David Callahan on November 11, 2013
Veterans Day is always an occasion among progressives to talk up the GI Bill. And, indeed, that 1944 legislation was truly remarkable, helping millions of returning veterans go to college and buy homes in the great postwar suburban land rush.
Unfortunately, we often forget the darker side of this story — which is how African-American veterans were denied many of the benefits of the GI Bill.
Why is this part of the story important to remember? Because it helps explain the ongoing challenges of African-Americans to build wealth and achieve intergenerational mobility.
Economic success in America is often seen as a reflection of what kind of family a person was born into, how hard they work, and what kinds of opportunities exist in the economy. Of course, though, the story goes much deeper than that. How well a person’s parents were positioned financially tends to reflect the well-being of the family they grew up in and, in turn, how their parents and grandparents did.
In paticular, family wealth can take generations to build — and confers advantages that grow over time. If your great-grandparents bought a home, chances are that your grandparents inherited at least some wealth from them. Which maybe means that your parents didn’t have to take out loans to go to college and got a helping hand with a down payment for a house early in life in a neighborhood with top schools. Which means that you got a great public education instead of a lousy one, allowing you to get into a good college and set yourself up to confer advantages on your own kids. And so on.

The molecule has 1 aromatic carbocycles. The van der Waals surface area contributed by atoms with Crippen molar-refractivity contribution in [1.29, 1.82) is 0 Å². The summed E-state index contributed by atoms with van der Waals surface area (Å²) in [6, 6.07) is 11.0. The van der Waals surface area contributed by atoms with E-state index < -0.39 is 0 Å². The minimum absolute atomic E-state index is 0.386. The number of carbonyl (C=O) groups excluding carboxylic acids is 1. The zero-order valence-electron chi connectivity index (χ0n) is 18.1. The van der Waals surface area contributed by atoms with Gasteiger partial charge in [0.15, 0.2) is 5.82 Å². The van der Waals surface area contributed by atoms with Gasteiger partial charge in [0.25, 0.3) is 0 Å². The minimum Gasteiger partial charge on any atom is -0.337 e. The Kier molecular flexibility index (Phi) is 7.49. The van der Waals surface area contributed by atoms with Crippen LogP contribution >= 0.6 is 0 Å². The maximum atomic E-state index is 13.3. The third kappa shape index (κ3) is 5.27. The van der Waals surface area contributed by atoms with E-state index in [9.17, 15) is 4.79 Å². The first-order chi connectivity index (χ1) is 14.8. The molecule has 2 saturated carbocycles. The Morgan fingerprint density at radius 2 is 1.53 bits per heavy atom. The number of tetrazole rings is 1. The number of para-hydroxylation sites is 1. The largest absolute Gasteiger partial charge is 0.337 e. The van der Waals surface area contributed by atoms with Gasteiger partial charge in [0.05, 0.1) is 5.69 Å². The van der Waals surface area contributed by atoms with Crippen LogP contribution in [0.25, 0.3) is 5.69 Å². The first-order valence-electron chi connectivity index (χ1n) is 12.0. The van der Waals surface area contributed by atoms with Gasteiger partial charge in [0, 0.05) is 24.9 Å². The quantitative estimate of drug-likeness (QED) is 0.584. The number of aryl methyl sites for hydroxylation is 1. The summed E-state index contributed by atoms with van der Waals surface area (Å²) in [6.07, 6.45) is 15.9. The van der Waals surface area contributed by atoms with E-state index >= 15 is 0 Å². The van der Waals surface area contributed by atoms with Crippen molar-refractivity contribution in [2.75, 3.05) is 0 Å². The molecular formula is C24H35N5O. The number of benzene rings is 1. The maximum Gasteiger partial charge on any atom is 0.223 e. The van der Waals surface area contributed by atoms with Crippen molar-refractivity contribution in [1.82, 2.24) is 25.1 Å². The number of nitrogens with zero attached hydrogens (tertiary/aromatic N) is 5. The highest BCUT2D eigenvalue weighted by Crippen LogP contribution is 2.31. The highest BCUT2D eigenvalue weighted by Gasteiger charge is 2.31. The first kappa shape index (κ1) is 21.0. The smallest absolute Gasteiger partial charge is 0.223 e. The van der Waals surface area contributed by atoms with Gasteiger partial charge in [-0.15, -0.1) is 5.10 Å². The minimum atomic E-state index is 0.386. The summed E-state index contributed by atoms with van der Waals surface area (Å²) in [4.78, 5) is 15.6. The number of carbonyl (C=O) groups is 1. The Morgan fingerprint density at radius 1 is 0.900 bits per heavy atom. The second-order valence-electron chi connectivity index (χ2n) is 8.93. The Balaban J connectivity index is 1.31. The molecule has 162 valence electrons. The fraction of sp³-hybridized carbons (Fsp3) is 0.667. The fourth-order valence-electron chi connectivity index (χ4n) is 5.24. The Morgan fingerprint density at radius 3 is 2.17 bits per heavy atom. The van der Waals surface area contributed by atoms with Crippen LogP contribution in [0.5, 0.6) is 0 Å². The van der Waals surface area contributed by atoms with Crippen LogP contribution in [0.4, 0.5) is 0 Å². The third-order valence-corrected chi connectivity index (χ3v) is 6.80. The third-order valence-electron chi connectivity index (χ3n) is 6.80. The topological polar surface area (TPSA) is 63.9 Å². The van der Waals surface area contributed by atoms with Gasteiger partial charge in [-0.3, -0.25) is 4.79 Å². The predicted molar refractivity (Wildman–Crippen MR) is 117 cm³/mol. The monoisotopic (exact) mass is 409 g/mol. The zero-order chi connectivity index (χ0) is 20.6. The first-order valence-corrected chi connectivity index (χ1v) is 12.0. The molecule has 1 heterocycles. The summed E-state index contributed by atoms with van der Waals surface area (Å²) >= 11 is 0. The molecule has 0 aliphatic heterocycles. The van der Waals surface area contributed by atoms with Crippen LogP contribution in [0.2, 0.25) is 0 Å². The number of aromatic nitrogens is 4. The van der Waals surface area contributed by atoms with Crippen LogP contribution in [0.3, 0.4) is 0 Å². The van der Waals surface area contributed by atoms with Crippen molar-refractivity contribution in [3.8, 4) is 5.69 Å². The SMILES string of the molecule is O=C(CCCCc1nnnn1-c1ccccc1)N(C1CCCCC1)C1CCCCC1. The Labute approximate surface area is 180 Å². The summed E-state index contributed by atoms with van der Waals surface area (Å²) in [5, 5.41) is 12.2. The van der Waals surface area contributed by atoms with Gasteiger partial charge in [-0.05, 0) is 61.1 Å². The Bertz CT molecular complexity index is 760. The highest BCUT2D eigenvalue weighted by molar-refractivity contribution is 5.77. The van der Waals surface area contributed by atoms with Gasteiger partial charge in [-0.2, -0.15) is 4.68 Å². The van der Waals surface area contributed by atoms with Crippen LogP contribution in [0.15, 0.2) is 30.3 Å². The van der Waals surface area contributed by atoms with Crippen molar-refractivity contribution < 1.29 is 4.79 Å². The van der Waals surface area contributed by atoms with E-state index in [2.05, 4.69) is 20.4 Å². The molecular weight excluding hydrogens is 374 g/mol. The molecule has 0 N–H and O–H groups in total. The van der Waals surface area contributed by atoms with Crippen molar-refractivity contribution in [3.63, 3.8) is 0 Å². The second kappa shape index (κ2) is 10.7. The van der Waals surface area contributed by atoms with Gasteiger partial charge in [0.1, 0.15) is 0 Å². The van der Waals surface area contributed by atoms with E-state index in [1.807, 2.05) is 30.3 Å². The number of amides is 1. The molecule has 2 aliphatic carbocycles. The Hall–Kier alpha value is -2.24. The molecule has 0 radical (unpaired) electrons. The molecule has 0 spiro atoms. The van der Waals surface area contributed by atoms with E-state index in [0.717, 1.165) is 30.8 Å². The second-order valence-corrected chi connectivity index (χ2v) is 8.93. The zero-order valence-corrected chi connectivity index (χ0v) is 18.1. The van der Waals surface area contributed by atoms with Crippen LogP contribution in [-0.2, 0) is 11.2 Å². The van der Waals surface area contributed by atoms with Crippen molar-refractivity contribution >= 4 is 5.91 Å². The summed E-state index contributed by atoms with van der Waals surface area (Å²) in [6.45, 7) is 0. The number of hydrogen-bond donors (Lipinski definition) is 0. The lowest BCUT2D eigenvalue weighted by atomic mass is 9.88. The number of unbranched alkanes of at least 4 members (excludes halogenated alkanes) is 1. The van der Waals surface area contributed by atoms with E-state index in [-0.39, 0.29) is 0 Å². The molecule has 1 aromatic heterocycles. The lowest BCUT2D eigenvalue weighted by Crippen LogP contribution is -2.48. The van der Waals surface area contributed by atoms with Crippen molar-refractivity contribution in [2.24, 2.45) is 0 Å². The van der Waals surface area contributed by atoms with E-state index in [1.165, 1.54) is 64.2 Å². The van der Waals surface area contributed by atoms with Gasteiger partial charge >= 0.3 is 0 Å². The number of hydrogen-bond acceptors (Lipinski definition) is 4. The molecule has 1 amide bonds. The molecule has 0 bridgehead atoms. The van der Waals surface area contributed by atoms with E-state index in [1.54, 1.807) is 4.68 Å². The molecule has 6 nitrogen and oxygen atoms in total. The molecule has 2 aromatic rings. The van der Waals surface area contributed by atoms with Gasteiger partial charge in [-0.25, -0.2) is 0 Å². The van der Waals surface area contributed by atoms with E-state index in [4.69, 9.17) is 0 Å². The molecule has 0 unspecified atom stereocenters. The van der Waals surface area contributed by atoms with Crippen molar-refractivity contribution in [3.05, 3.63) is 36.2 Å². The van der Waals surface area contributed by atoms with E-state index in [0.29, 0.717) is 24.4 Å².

Research shows there are all sorts of positive outcomes associated with households owning assets. And for that reason, the huge racial wealth gap in America should be deeply alarming — especially given how that gap has actually grown in the past five years due to an epidemic of foreclosures in communities of color, many of which were systematically targeted by predatory lenders, including respected banks like Wells Fargo.
There are lots of reasons that whites have so much more wealth than nonwhites. How the GI Bill played out is one of those reasons. Whites were able to use the government guaranteed housing loans that were a pillar of the bill to buy homes in the fast growing suburbs. Those homes subsequently rose greatly in value in coming decades, creating vast new household wealth for whites during the postwar era.
But black veterans weren’t able to make use of the housing provisions of the GI Bill for the most part. Banks generally wouldn’t make loans for mortgages in black neighborhoods, and African-Americans were excluded from the suburbs by a combination of deed covenants and informal racism.
In short, the GI Bill helped fostered a long-term boom in white wealth but did almost nothing to help blacks to build wealth. We are still living with the effects of that exclusion today — and will be for a long time to come.
The one big upside of the GI Bill is that it did pay for many black veterans to go to college and graduate school. While these veterans were often only able to choose among overcrowded black colleges, the influx of subsidized black students forced many white universities to open their doors to nonwhites, helping begin the great integration of higher education.
Today, the U.S. is grappling with how to help hundreds of thousands of veterans who have served in Iraq and Afghanistan, a great many of whom are black and Latino. We need to remember that the choices we make today in regard to these folks will reverberate for generations to come.